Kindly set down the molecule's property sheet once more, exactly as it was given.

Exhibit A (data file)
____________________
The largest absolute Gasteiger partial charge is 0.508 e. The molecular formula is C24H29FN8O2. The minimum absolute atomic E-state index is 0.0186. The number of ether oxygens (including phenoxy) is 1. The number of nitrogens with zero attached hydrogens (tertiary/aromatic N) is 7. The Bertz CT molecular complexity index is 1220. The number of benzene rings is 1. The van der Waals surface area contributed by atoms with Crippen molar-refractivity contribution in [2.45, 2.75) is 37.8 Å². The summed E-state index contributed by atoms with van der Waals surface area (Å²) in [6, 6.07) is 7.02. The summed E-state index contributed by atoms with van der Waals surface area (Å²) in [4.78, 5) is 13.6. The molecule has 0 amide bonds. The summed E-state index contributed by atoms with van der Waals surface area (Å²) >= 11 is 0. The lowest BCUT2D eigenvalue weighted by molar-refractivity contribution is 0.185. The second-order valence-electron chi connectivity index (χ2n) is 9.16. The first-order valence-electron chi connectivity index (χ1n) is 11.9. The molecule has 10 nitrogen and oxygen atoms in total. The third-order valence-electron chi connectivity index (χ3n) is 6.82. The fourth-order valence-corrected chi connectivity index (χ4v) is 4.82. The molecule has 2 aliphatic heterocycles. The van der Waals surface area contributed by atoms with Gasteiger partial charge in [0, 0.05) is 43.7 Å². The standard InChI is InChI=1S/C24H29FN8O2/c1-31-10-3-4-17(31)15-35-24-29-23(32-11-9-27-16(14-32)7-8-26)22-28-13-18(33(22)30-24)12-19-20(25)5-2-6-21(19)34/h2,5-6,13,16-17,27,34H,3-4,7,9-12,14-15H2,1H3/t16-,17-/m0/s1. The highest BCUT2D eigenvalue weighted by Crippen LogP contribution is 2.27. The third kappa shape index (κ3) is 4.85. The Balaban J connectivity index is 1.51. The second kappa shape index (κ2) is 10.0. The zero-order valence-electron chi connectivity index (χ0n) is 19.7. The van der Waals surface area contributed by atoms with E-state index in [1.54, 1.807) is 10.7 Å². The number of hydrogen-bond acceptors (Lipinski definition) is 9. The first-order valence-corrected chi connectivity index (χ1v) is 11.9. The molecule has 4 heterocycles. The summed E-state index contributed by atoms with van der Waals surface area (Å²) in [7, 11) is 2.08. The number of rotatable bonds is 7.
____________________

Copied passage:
The largest absolute Gasteiger partial charge is 0.508 e. The molecular formula is C24H29FN8O2. The minimum absolute atomic E-state index is 0.0186. The number of ether oxygens (including phenoxy) is 1. The number of nitrogens with zero attached hydrogens (tertiary/aromatic N) is 7. The Bertz CT molecular complexity index is 1220. The number of benzene rings is 1. The van der Waals surface area contributed by atoms with Crippen molar-refractivity contribution in [2.45, 2.75) is 37.8 Å². The summed E-state index contributed by atoms with van der Waals surface area (Å²) in [6, 6.07) is 7.02. The summed E-state index contributed by atoms with van der Waals surface area (Å²) in [4.78, 5) is 13.6. The molecule has 0 amide bonds. The summed E-state index contributed by atoms with van der Waals surface area (Å²) >= 11 is 0. The lowest BCUT2D eigenvalue weighted by molar-refractivity contribution is 0.185. The second-order valence-electron chi connectivity index (χ2n) is 9.16. The first-order valence-electron chi connectivity index (χ1n) is 11.9. The molecule has 10 nitrogen and oxygen atoms in total. The third-order valence-electron chi connectivity index (χ3n) is 6.82. The fourth-order valence-corrected chi connectivity index (χ4v) is 4.82. The molecule has 2 aliphatic heterocycles. The van der Waals surface area contributed by atoms with Gasteiger partial charge in [0, 0.05) is 43.7 Å². The standard InChI is InChI=1S/C24H29FN8O2/c1-31-10-3-4-17(31)15-35-24-29-23(32-11-9-27-16(14-32)7-8-26)22-28-13-18(33(22)30-24)12-19-20(25)5-2-6-21(19)34/h2,5-6,13,16-17,27,34H,3-4,7,9-12,14-15H2,1H3/t16-,17-/m0/s1. The highest BCUT2D eigenvalue weighted by Crippen LogP contribution is 2.27. The third kappa shape index (κ3) is 4.85. The Balaban J connectivity index is 1.51. The second kappa shape index (κ2) is 10.0. The zero-order valence-electron chi connectivity index (χ0n) is 19.7. The van der Waals surface area contributed by atoms with E-state index in [1.54, 1.807) is 10.7 Å². The number of hydrogen-bond acceptors (Lipinski definition) is 9. The first-order valence-corrected chi connectivity index (χ1v) is 11.9. The molecule has 4 heterocycles. The summed E-state index contributed by atoms with van der Waals surface area (Å²) in [7, 11) is 2.08. The number of rotatable bonds is 7.